A 70-year-old New Brunswick man suffered a heart attack and experts are saying it’s because of cannabis lollipop.
The Canadian Journal of Cardiology published a report on Monday detailing the case and how this lollipop may have led to the man’s heart attack. The gentleman was reportedly looking for something to alleviate his arthritis paid and tried the cannabis lollipop.
The lollipop contained 90 mg of THC. To put into perspective, an average joint typically contains around seven mg.
Dalhousie University cardiologist Dr. Alexandra Saunders spoke to sources about the incident.
“Marijuana can be a useful tool for many patients, especially for pain and nausea relief. At the same time, like all other mediations, it does carry risk and side effects,” she said.
“In a recent case, inappropriate dosing and oral consumption of marijuana by an older patient with stable cardiovascular disease result in distress that caused a cardiac event and subsequent reduced cardiac function.”
Saunders said that the man ingested at least 70 mg of the 90 mg contained in the lollipop.
“Within 30 minute the patient described fearful hallucinations, during which he called a family because he ‘felt like he was dying.’”
The man was rushed to the emergency department at St. John Regional Hospital where he told medical professionals that he did have experience smoking cannabis when he was younger. He hadn’t consumed cannabis in a long time and was unaware of the time-delay and extended effects of THC dosing.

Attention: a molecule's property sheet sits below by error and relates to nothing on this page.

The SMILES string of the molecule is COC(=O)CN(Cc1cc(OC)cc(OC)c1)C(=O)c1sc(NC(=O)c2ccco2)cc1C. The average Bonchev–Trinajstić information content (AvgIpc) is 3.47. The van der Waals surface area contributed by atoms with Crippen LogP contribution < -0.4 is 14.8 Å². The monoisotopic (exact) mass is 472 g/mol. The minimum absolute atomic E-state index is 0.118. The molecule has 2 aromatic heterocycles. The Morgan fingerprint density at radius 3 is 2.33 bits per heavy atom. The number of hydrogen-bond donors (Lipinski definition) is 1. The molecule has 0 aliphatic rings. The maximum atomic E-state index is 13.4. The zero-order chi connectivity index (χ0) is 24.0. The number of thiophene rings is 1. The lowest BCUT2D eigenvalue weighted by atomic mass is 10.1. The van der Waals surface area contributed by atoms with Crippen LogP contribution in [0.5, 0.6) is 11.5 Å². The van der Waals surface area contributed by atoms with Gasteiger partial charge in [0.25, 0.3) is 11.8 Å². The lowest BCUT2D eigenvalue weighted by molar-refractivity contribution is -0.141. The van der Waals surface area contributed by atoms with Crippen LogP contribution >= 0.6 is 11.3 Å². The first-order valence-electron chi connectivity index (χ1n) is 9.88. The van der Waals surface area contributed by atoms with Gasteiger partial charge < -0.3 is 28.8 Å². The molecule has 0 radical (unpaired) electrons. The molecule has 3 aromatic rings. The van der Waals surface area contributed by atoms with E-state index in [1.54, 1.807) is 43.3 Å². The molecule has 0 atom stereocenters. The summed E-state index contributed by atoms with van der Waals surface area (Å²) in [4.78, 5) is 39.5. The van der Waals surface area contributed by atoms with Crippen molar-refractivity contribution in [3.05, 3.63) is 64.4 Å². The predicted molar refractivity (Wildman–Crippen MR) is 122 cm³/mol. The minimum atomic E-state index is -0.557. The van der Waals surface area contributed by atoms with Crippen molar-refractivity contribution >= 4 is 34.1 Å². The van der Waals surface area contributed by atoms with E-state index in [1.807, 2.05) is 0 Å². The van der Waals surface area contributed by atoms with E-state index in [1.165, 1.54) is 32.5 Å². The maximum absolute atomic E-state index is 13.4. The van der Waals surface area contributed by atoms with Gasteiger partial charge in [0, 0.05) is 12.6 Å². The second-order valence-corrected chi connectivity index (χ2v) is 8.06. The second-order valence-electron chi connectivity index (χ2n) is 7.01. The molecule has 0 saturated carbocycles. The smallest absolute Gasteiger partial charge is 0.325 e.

“The patient’s cardiac event was likely triggered by unexpected strain on his body form anxiety and fearful hallucinations caused by the unusually large amount of THC he ingested,” said Saunders. She added that the patient’s chest pain stopped once the effects of the cannabis worse off and the hallucinations ended.
This is not the first time that cannabis has been linked to heart attacks. Previous cases and studies have connected strokes, heath attacks and abnormal heart rhythms to cannabis consumption.
Dr. Robert Stevenson of the department of cardiology at the Canadian government’s Horizon Health Network in Saint John said however that most of the previous research on this topic is focused on younger patients and has never focused on potencies or various formulations.
“As a result of widespread marijuana legalization, healthcare providers need to understand and manager cannabis use and its complications in older patients, particularly those with cardiovascular disease,” he said.
Saunders also says that “more care, education and research is needed about how each marijuana formulation may affect and sometimes compromise the cardiovascular system of our ageing population.”